After losing 30% of his army, Lee withdrew on July 5th. General Meade, in charge of the Army of the Potomac, chose not to pursue. His men attempted to bury their own dead, but the job was too immense. When the Union Army finally withdrew from the field, thousands of corpses lay where they’d fallen, rotting in the humid Pennsylvanian summer. Reportedly, people could smell the battlefield as far away as York, 30 miles distant.
The sad state of the unburied dead drew the attention of Pennsylvania Governor Andrew Curtin. He championed a movement to buy land from the village to provide a cemetery where all Northern soldiers could lie with their comrades. Eventually, money was raised to purchase a “boot-shaped” piece of ground alongside Evergreen Cemetery. Reburials began in October 1863, four months after the war had moved on.
These were the days before dog tags. Occasionally during the Civil War, when men suspected they were being ordered to their deaths, they’d write their names on scraps of paper and pin them inside their clothing. At Gettysburg, corpses could only be identified by company insignia or marks of rank on their uniforms, or by the contents of their pockets, so long as they hadn’t been robbed after death. Superintendent of Exhumation Samuel Weaver insisted that all temporary graves be opened in his presence, so he could personally identify the corpses. As much as he was able, Weaver recorded hair color and height of the decomposing dead, to be compared with the government service records on file for each man. Even so, stone blocks labeled “Unknown” mark more than half of the graves inside Soldiers National Cemetery.
A ceremony was planned for November 19, 1863 to dedicate the nation’s first military cemetery. Sort of as a second thought, President Lincoln was invited to speak. Months after the battle, shallow graves still littered the surrounding countryside, but the war itself had moved south and once again Northerners could travel safely. Over 50,000 people descended on the shell-shocked town to celebrate the creation of the first national cemetery.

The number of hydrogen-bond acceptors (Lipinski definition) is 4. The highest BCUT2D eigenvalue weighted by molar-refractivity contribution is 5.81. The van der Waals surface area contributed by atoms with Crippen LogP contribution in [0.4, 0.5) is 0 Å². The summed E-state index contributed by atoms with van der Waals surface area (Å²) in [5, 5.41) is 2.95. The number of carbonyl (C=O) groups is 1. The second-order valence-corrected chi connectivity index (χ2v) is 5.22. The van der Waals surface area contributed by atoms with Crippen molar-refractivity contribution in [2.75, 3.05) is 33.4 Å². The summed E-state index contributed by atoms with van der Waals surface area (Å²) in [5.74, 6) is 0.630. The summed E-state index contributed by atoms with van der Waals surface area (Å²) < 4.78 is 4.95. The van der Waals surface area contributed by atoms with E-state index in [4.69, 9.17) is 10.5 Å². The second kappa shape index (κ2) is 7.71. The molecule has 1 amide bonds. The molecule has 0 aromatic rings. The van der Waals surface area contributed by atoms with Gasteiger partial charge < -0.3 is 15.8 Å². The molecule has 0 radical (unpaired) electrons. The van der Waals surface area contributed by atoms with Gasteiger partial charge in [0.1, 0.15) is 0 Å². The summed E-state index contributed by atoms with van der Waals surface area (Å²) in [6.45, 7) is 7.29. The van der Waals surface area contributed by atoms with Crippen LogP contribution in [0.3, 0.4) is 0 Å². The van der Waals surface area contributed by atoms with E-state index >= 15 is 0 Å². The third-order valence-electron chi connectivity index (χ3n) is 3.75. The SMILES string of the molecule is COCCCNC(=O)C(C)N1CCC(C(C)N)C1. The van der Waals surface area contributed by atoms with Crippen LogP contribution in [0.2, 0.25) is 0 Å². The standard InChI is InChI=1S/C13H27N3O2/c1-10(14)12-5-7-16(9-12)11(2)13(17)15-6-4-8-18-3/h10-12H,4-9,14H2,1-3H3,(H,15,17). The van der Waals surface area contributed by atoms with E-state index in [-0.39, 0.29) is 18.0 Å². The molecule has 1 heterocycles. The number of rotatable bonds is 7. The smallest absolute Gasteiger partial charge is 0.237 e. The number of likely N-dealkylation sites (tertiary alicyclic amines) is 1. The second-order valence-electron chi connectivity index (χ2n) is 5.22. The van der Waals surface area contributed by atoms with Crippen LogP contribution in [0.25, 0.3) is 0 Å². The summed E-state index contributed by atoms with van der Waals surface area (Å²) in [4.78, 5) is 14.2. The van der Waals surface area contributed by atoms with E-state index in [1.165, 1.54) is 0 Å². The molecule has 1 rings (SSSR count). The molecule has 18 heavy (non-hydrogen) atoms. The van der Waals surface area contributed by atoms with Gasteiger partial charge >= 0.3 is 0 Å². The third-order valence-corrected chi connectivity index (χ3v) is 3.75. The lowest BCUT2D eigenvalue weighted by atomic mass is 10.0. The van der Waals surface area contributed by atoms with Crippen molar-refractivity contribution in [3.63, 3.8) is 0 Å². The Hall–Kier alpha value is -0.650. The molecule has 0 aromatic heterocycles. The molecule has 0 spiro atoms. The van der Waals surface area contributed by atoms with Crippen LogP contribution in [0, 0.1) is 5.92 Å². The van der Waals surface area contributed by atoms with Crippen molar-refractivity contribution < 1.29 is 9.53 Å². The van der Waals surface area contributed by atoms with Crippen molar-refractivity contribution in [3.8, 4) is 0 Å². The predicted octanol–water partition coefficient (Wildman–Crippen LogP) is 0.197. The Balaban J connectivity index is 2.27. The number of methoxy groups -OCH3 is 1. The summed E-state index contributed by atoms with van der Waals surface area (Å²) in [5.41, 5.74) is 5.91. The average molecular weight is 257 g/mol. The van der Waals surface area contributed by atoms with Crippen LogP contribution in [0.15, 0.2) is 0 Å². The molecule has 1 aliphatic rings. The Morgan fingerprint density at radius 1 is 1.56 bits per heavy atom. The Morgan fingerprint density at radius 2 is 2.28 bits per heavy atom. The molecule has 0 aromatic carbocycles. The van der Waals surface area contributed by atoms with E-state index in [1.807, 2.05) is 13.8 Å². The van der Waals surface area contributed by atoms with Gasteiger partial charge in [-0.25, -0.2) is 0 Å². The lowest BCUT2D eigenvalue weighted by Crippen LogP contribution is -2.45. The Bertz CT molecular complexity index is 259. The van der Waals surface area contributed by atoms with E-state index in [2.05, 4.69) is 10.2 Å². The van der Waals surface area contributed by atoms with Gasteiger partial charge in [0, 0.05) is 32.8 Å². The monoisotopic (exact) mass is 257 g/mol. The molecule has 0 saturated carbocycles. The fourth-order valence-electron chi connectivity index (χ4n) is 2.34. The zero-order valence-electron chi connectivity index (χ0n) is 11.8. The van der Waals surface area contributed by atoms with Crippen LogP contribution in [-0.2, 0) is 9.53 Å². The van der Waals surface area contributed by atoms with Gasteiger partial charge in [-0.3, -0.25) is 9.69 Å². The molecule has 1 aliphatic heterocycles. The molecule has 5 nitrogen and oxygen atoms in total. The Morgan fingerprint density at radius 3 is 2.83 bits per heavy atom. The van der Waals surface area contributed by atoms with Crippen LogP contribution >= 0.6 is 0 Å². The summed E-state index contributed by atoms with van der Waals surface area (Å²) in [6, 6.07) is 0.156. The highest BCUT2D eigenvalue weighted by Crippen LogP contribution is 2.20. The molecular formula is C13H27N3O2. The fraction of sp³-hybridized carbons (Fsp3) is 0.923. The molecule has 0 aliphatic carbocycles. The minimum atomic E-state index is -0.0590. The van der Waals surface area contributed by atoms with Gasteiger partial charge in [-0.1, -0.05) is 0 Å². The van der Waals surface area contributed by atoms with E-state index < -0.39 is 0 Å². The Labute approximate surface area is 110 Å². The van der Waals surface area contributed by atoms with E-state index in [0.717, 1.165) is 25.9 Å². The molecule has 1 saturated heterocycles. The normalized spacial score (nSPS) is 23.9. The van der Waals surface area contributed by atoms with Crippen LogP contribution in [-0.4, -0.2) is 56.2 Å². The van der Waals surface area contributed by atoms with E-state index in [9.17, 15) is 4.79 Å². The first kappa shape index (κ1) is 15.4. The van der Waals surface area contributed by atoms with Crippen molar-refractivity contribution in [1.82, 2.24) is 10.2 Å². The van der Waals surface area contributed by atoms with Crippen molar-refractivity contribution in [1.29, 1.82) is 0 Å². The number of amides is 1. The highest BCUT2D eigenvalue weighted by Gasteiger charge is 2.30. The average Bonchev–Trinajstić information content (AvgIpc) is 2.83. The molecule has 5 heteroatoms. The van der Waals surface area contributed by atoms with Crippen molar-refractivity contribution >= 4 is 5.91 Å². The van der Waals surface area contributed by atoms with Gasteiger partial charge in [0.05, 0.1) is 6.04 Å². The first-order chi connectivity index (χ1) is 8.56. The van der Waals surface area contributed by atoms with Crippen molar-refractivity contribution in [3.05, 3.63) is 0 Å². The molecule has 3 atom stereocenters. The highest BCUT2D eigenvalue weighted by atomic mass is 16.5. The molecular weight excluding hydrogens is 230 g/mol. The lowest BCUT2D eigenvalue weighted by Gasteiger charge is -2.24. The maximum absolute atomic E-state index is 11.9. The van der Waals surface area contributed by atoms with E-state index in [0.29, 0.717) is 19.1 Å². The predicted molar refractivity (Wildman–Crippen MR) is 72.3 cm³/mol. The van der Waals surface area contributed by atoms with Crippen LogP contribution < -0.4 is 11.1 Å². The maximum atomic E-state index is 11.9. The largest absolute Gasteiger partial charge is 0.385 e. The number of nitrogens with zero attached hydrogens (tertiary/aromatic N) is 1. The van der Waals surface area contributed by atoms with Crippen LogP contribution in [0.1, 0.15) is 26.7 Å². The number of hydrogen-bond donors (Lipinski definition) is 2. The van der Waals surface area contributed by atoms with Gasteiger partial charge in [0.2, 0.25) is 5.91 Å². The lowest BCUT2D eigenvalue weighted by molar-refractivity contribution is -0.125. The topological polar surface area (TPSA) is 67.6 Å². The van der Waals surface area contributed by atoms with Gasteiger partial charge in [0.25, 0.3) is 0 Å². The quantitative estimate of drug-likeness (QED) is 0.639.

Lincoln traveled to the ceremony by train. Standing amongst new-made graves, he delivered the Gettysburg Address: “We have come to dedicate a portion of that field as a final resting place for those who here gave their lives that that nation might live…. But in a larger sense, we cannot dedicate, we cannot consecrate, we cannot hallow this ground. The brave men, living and dead, who struggled here, have consecrated it far above our poor power to add or detract.”
For the first time, a battlefield in the United States was seen as holy ground, consecrated not by the power of God but by the blood of men slain there. Soldiers became sanctified not by their deeds in life but at the moment of their deaths. For the first time ever, bodies of common men were not treated as an inconvenient byproduct of war, but venerated as its relics.
In the cemetery, corpses had been sorted not only by army (Confederate bodies were left where they lay) but also by the 18 states from whence they came, so that each section is marked with the number of Michiganders and Minnesotans who died in the battle. Beyond that accounting, pains were taken to name as many men as possible. In the intervening years, historians have identified many of the 1608 men labeled “unknown” by comparing descriptions made by Weaver to government records and survivors’ memoirs. For the first time, individual soldiers and their stories became important to Americans.